Having a nutritious and balanced diet is part of adopting healthy lifestyle habits. Regardless of your age, it is one of the best ways to improve your health and protect yourself against many health problems.
All foods can fit into a balanced diet. How often and how much you consume varies with each type of food. A balanced diet means:
- Consuming a variety of quality foods from the 4 food groups
- Listening to the signals your body sends in order to meet its needs:
- Hunger signals tell you when to eat. An empty feeling in the stomach, a drop in energy and a rumbling belly are hunger signals
- Signals of fullness tell you when to stop eating. A full feeling in the stomach, feeling satisfied and a disinterest in food are signals of fullness
In addition to satisfying your body’s needs, eating is a source of pleasure. Sharing a good meal with family and friends and discovering new foods and flavours are ways of enjoying the pleasures of eating.
Canada's Food Guide
Canada’s Food Guide helps you make wise food choices. It also helps you meet your needs in vitamins, minerals and nutrients, which are necessary for achieving good health and well-being.
The guide features the following 4 food groups:
- Vegetables and fruits
- Milk and alternatives
- Meats and alternatives
For each food group, the guide suggests the amount and types of food to consume daily. These suggestions are given according to age and gender. They may also vary according to your height and weight, your level of physical activity, as well as where you are in life – if you are pregnant or breastfeeding, for example.
Canada’s Food Guide also recommends that you:
- Consume certain types of oil or other fats
- Limit the consumption of foods and beverages that are high in calories, fat, sugar or salt
- Drink water daily as it is the best way to quench thirst. Drink more water when it is hot or when you are physically active
- Read food labels. To understand how to read these labels, go to the Understanding Food Labels page
For more information on Canada’s Food Guide, go the Gouvernment of Canada website .
Healthy weight management
Excess of weight (overweight and obesity) is a major risk factors for many health problems, including:
- Type 2 diabetes
- Cardiovascular diseases
- Colorectal cancer, pancreatic cancer, kidney cancer, breast cancer, ovarian cancer, uterine cancer and other types of cancers
- Osteoarthritis (a form of arthritis)
Along with being overweight, smoking and poor diet are lifestyle habits that are harmful to health.
There are no miracle recipes for losing weight and keeping it off in the following months. Also, multiple attempts to lose weight and the methods employed can be dangerous to health. The key is to have a physically active lifestyle and a healthy diet. It is better to prevent gaining weight rather than trying to lose it.
Body Mass Index
Definitions of being overweight and obesity are based on body mass index (BMI). BMI is a measure of someone’s weight in relation to height. BMI = weight (kg)/height (m)2. It is used to indicate the risks of developing health problems.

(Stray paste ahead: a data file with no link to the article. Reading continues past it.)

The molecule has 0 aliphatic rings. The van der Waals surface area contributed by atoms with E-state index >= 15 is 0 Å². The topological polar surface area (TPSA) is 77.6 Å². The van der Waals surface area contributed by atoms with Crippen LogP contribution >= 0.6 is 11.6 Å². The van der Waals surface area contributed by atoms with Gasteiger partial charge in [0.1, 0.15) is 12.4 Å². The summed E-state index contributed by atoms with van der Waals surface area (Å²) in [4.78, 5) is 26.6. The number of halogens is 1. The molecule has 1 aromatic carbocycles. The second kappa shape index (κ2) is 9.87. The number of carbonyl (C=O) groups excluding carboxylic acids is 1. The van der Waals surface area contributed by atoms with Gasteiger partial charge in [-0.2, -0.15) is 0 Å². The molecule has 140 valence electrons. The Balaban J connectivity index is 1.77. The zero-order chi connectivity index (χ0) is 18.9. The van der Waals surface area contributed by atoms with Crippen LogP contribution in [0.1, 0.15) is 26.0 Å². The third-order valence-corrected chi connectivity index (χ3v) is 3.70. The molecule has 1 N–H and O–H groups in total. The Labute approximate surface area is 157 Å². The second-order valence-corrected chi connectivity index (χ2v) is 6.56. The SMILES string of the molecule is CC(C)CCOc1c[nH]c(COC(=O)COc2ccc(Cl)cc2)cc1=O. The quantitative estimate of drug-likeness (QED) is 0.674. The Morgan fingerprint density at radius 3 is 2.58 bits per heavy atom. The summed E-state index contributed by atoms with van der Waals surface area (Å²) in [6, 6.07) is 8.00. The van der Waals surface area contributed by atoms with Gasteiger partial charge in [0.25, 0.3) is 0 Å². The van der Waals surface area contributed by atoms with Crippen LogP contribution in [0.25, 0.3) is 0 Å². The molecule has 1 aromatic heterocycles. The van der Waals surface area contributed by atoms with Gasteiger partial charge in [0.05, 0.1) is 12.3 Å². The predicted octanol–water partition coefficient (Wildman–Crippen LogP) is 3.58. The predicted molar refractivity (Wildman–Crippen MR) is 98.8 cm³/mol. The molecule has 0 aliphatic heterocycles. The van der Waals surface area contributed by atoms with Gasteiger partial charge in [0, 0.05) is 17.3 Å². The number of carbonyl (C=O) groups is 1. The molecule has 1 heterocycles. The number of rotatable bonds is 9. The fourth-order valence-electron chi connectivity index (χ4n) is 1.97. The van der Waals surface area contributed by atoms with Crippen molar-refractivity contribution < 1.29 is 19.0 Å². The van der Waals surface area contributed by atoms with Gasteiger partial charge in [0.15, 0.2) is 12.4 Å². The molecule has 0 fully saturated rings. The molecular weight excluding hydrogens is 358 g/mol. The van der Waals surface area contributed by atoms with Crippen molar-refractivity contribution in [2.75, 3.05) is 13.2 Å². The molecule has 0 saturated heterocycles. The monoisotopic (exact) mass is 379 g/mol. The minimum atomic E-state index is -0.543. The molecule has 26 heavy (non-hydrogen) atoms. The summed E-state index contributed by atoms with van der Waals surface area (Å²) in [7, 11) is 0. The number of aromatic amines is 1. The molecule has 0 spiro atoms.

However, BMI is not a good indicator of body fat because it does not distinguish between a excess of fat and a excess of muscle. It is the body fat, especially around the stomach, that can have harmful effects on health and life expectancy.
Warning About Weight-Loss Diets
Weight-loss diet programs are generally very strict and often impossible to follow forever.
The body reacts to dieting the same way it does to starvation: it reduces energy expenditure at rest. When you start to eat again like before, or even more than previously due to a sense of deprivation, the body stores the calories it finally receives in the form of fat. Thus you regain the weight lost, and often more. The more you diet, the more the body tries to protect its reserves and the harder it is to lose weight.
Many weight-loss diet programs recommend weighing or measuring the amount of food consumed. However, everyone has specific energy and calorie needs. The servings suggested in these diet programs are therefore not suitable for everyone. The only way to make sure you are eating the amount of food that meets your body’s needs is by relying on the hunger and fullness signals it sends.
Many dieting programs come with a list of forbidden foods. However, it has been shown that depriving yourself of a food completely or exaggeratedly increases craving for it and leads to consumption of it in larger quantities.
You can get additional information on a healthy and balanced diet at the following websites:
- Food and Nutrition
Gouvernment of Canada
- Your Health
Dietitians of Canada
Centre de référence sur la nutrition de l’Université de Montréal (in French only)
- Organisme ÉquiLibre (website in French only)
Organisme ÉquiLibre (website in French only)
- Association pour la santé publique du Québec (website in French only)
- Ordre professionnels des diététistes du Québec (website in french only)
Last update: 29 November 2017, 15:58